Almost half of US cellphone calls will be scams by next year, says report

Fraudsters most often use local prefixes to trick people.

Marrian Zhou Staff Reporter
Marrian Zhou is a Beijing-born Californian living in New York City. She joined CNET as a staff reporter upon graduation from Columbia Journalism School. When Marrian is not reporting, she is probably binge watching, playing saxophone or eating hot pot.
Marrian Zhou
2 min read
People read on smart phone in subway train.  In China, the

Expect even more spam calls in 2019.

Zhang Peng/LightRocket via Getty Images

Many of us are already conditioned to ignore phone calls from unknown numbers. A new study seems to validate that M.O.

By next year, nearly half of the mobile phone calls we get will be scams, according to a new report from First Orion, a company that provides calls management and protection for  T-Mobile MetroPCs Virgin Mobile  and others.

The percentage of scam calls in US mobile traffic increased from 3.7 percent last year to 29.2 percent this year, and it's predicted to rise to 44.6 percent in 2019, First Orion said in a press release Wednesday

The most popular method scammers use to try to get people to pick up the phone is called "neighborhood spoofing," where they disguise their numbers with a local prefix so people presume the calls are safe to pick up, First Orion said. Third-party call blocking apps may help protect consumers from known scam numbers, but they can't tell if a scammer hijacks someone's number and uses it for scam calls.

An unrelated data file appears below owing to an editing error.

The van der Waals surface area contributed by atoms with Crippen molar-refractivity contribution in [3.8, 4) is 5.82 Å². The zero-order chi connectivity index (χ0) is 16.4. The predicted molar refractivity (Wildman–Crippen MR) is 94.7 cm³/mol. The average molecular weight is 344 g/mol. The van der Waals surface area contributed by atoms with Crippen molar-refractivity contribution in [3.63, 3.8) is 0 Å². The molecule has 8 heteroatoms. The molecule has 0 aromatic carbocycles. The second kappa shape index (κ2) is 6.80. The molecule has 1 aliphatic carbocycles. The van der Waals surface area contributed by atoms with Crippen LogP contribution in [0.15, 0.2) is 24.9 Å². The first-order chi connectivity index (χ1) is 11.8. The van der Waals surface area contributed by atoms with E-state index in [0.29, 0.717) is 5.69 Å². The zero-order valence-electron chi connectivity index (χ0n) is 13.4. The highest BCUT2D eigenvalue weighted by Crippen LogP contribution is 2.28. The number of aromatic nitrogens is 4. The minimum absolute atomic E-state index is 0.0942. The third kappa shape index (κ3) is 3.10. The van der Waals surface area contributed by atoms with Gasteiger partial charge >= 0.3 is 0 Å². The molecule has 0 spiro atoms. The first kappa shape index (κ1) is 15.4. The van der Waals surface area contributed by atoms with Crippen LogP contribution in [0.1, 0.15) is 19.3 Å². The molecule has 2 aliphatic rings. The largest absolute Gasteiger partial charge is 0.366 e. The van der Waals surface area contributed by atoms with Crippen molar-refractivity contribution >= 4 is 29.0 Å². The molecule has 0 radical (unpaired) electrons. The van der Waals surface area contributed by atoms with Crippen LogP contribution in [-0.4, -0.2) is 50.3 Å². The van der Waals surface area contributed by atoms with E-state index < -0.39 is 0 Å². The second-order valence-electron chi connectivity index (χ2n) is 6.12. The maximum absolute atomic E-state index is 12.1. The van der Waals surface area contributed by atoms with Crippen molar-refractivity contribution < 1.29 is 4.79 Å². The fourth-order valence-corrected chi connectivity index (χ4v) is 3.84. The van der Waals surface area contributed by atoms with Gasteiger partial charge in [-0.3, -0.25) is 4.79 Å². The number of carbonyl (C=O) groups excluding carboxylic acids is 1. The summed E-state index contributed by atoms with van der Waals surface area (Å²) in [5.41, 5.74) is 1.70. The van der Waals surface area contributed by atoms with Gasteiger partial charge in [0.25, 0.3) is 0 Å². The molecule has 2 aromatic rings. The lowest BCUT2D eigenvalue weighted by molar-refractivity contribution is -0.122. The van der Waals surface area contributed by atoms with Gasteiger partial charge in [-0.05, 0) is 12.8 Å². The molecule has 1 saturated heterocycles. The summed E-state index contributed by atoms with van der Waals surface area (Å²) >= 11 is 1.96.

"Year after year, the scam call epidemic bombards consumers at record-breaking levels, surpassing the previous year and scammers increasingly invade our privacy at new extremes," First Orion CEO Charles Morgan said in the press release.

First Orion in April testified before the US House Committee on Digital Commerce and Consumer Protection about combating robocalls, scam calls and caller ID spoofing with technologies. The company works with carrier giants like T-Mobile to alert consumers of scam calls by displaying "Scam Likely" as caller ID on their phones .

"Scammers relentlessly inundate mobile phones with increasingly convincing and scary calls," said Gavin Macomber, senior vice president of marketing at First Orion, in an email statement. "Solving a problem of this magnitude requires a comprehensive, in-network carrier solution that dives deeper than third-party applications ever could by detecting and eliminating unwanted and malicious calls before they reach your phone."

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